At home on Music Row.

Now hanging this New Years Eve in my friend's parent's condo on Music Row in Nashville.

There might've been times we didn't use our own manners around them, but it wasn't cause we weren't taught them. It was cause we were punk high schoolers.



Fatwood from L.L.Bean

I'm a sucker for a story.

Yesterday we drove up to Freeport, ME, to spend a day out of the house. There wasn't any snow up that way yet, which was surprising, but the clouds were threatening and it felt a lot colder than the 28° the mercury claimed it was.

Of course, you can't go to Freeport without going in LLBean. It isn't illegal to do so, but I would say it's frowned upon. But this isn't really the post to praise Leonwood, so I'm going to leave that for another day. As we were leaving though, we came upon a burlap bag that was about the most simple and practical thing in the whole store. So we picked it up, paid our $22.95, and drove back south.

The Line well north of the other line, which is the US border.

This beefy frame and print find themselves reminding Canadians in Winnipeg where home is.


The Great Frame Up

One thing that I think is funny is when a site has a FAQ section. Mainly cause those questions get real specific and I can't imagine that they are questions that are frequently asked. "Hey, I live in a maximum security prison in Arizona, can you ship your blades to me?" C'mon, that was asked more than once? Doubtful.

But I will tell you, the Q that we get FA'ed is, "Where do you reckon I should get some frames? Since these are an odd size, and the harvest wasn't good this year and I don't have unlimited money to get a custom job done."

So we took it upon ourselves to research it for y'all. Keep reading...


At Home in Philly and Baltimore.

A double batch of prints going home this beautiful Christmas Day.

A Line on the wall of a home in Philadelphia, and a Manners print under a tree in Dallas headed back up to Baltimore for the wall of another babe who will soon be wrapped in swaddling clothes.

God Bless ya'all. God Bless us everyone. 


Mexican Christmas Train.

Last night: Friends and neighbors over, celebrating the season and the birth of a Savior, on the eves of their plane flights home. Their flights overseas. Their drives north. 

Skyline Chili (homemade). Mexican Train Dominoes (not racist). Sweet Cupcakes (now I'm jsut name dropping).

Here's to you and yours. To spending time laughing and growing this holiday season.


At home in State College.

 Just on the other side of the Line in Pennsylvania courtesy of a well read Wahoo.

The Wandering Wahoo, it turns out.

Pretty sure that book on top there is Roy Blout Jr's biography of Mr. Lee.


Have barbecue, will travel.

I'll do a proper post on Blue Ribbon Barbecue at some point in the future. Cause it sure is worthy of its own.

But this post is to say that last night we did what the holidays are for: we invited friends (one Ole Miss, one Tufts) out to the house to get the best 'cue in Boston and just had a good old time getting to know each other.

And since we found out Marianna can't eat gluten anymore, we made our own cornbread. We don't need your wheat in our bread, folks. So, expect in the future to see more posts on eating Southern while having an allergy.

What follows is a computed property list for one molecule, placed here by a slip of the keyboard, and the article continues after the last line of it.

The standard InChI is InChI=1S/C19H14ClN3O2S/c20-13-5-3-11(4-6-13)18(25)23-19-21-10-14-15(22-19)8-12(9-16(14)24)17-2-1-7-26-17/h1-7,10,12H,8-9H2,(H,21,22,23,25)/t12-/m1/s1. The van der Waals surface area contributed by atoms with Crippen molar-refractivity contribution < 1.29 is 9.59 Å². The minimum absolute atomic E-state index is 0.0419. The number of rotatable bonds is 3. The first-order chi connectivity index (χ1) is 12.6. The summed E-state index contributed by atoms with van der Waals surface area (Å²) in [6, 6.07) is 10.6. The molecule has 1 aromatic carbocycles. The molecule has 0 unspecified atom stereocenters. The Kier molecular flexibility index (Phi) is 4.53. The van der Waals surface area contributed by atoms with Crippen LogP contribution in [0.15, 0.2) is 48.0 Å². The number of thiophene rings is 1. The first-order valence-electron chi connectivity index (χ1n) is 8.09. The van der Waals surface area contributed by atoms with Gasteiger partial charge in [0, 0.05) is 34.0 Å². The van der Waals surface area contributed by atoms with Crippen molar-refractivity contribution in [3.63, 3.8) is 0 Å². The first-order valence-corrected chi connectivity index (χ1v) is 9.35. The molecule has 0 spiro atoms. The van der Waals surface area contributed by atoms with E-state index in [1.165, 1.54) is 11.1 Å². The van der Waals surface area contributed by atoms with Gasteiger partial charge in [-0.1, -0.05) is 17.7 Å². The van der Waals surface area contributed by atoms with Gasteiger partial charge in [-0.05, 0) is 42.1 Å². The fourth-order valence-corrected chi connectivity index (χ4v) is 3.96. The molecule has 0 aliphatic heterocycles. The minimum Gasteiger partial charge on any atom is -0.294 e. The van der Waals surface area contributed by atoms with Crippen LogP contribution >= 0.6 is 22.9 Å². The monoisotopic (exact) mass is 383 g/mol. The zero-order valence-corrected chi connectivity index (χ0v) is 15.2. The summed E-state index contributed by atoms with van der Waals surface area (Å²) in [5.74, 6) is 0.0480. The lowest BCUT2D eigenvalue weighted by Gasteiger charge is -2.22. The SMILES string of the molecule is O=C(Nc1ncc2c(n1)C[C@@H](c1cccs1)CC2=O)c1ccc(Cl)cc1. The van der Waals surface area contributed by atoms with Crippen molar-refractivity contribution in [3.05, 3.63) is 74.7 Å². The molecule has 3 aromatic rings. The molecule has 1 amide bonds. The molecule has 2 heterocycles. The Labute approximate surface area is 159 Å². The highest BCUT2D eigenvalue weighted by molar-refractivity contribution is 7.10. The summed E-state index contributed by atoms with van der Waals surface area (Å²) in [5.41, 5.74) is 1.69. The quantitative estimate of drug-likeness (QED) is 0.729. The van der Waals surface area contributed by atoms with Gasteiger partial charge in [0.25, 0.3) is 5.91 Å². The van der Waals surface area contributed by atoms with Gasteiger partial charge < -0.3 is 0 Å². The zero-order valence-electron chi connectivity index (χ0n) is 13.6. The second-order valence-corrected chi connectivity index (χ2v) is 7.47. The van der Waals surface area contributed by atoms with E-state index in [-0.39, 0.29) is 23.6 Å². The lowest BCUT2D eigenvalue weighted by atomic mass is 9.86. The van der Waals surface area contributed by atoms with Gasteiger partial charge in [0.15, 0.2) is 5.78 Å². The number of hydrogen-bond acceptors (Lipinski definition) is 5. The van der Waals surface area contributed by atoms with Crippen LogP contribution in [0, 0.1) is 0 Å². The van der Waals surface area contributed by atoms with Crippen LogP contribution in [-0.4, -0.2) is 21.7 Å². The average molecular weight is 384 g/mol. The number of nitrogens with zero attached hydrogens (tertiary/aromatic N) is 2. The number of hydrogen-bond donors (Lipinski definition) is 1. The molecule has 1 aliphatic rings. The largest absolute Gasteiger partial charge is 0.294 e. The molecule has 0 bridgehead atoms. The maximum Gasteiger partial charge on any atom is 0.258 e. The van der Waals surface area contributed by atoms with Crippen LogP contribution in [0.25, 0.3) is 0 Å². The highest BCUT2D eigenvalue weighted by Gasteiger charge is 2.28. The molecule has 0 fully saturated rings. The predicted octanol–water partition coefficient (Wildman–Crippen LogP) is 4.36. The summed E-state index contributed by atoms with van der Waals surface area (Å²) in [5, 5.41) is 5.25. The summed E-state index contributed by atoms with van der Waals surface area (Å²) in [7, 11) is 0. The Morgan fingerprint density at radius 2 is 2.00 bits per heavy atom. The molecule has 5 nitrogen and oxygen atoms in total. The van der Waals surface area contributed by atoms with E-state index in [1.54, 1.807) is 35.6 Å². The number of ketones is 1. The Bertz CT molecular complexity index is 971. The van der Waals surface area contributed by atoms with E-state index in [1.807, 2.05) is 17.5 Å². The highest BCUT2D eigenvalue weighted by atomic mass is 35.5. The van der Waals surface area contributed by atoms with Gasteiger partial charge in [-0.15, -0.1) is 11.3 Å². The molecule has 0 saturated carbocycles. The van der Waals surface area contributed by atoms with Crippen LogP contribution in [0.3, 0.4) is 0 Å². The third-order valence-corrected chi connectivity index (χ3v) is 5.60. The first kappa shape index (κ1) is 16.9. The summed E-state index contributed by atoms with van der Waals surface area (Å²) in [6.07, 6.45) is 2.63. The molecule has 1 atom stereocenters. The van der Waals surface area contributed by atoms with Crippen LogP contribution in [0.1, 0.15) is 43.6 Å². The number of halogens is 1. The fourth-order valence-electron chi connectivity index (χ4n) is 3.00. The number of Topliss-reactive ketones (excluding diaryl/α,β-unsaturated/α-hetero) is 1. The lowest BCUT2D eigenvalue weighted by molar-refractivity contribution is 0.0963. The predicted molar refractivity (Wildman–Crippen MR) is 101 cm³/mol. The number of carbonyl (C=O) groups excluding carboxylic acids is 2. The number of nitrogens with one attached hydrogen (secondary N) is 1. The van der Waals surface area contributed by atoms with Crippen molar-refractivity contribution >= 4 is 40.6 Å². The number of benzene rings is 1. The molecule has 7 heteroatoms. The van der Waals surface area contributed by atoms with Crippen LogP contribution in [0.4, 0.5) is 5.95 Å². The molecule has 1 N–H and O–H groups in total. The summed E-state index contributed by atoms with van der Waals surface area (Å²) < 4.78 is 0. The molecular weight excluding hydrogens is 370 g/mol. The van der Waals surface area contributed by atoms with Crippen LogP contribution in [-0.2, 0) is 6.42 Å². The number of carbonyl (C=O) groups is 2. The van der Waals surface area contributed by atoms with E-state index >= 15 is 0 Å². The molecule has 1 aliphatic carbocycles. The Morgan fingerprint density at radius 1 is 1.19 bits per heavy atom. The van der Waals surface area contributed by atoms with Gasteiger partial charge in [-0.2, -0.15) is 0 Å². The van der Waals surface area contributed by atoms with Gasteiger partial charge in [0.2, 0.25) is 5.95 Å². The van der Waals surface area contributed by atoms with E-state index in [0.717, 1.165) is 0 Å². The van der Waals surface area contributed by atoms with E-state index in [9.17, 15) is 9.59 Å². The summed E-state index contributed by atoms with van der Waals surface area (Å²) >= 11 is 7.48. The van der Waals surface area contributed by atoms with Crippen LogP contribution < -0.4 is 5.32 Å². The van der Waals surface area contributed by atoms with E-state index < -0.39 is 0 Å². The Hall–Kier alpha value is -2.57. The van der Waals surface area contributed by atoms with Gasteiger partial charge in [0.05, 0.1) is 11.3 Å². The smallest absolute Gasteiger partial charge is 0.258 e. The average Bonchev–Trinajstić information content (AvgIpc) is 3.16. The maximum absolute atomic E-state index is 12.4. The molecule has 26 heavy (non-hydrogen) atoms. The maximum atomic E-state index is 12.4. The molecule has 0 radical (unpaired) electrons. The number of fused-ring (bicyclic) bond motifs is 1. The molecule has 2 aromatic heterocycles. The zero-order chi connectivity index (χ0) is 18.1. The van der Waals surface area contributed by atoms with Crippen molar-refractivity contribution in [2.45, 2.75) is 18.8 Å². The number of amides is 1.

Ruffled Welcome

This wreath has been pinned on my Pinterest board for quite some time, so I was excited to actually make it.  I originally found it on Design*Sponge and thought it looked really cute.

Since we're making an effort to spend more time with people this year (and less on gifts), I thought it would be fun to add a new Christmas decoration to our home.  A fun welcome for people when they arrive for dinner (or drinks or a football viewing).


Make me a Christmas cookie, clown.

Christmas Cookie Cocktail!

For when you want to fancy up Christmas. Which should be always.

Chocolate sauce
2 oz. White Godiva Vodka
2 oz. Bailey's Irish Cream
1/2 oz. Peppermint Schnapps
1/2 oz. half and half


Give it away.

Cause y'all bought our cards, we're sending $240 to dig wells this Christmas.

Thank you so very, very much. From us, those who will benefit, and the whole of the universe.




Found ourselves matchless for our holiday candles this weekend. Went to the store to pick up some.

Found just about the most beautiful package on the bottom shelf. Ignored, pushed aside – while someone was looking for the more fancy-pants matches. It said DD Bean & Sons. Made in America. Heck, made just up the road in New Hampshire. $1.59 for 1,000 strikes.

So I did some digging and some photographing and I got the story right here. Found on the internet with no author's name but one heck of an interesting story (the match collapse of the 1980s?) for something as simple as a match that costs .001 cent.


At Home in Franklin.

You know, just kicking it by a lamp in Franklin, TN.

I love lamp.

At Home in Lexington.

The stockings are hung by the chimney with care at this fine home in Kentucky.

And yeah, that's Garden and Gun there in the foreground. Mighty fine taste, friends. 


The Christmas Story.

Giving the Gospel of Luke an update from Down Under.

This makes me so happy. Child like faith is what we as Christians are called to have. And hearing the story of the birth of the Savior told by kids warms up this cold heart.

I hope there were glow sticks on that heavenly night of old.


Writing for the Trot Line.

Hey friends.

I started writing a little bit for The Trot Line in Atlanta.

In their words.
We are a collection of writers, photographers, outdoors enthusiasts, foodies, and more who are in love with Southern culture located in Atlanta, Georgia. The Trot Line's mission is to promote the local lifestyle that surrounds this special region. No one does it quite like us, and we like it like that. Drop a line with us and see what is going on in the South.

Head over that way, have yourself a read. I'm going to try to get to at least one a month.

This month's is On Firewood.


U.G. White's


I got a postcard (okay, two postcards) from a fellow who lives in my hometown of Athens.

He'd sent an email asking for an address to, get this, actually write something down and mail it in the post.


Still waiting on the snow to fall.

This here video became my favorite last year.

When you're still waiting on the snow to fall, it just doesn't feel like Christmas at all.

Have a great weekend.


At Home in Alexandria.

A Georgia on the mantle of a well decked house in Alexandria, VA.

Tis the season, y'all.


Bowties & Boatshoes.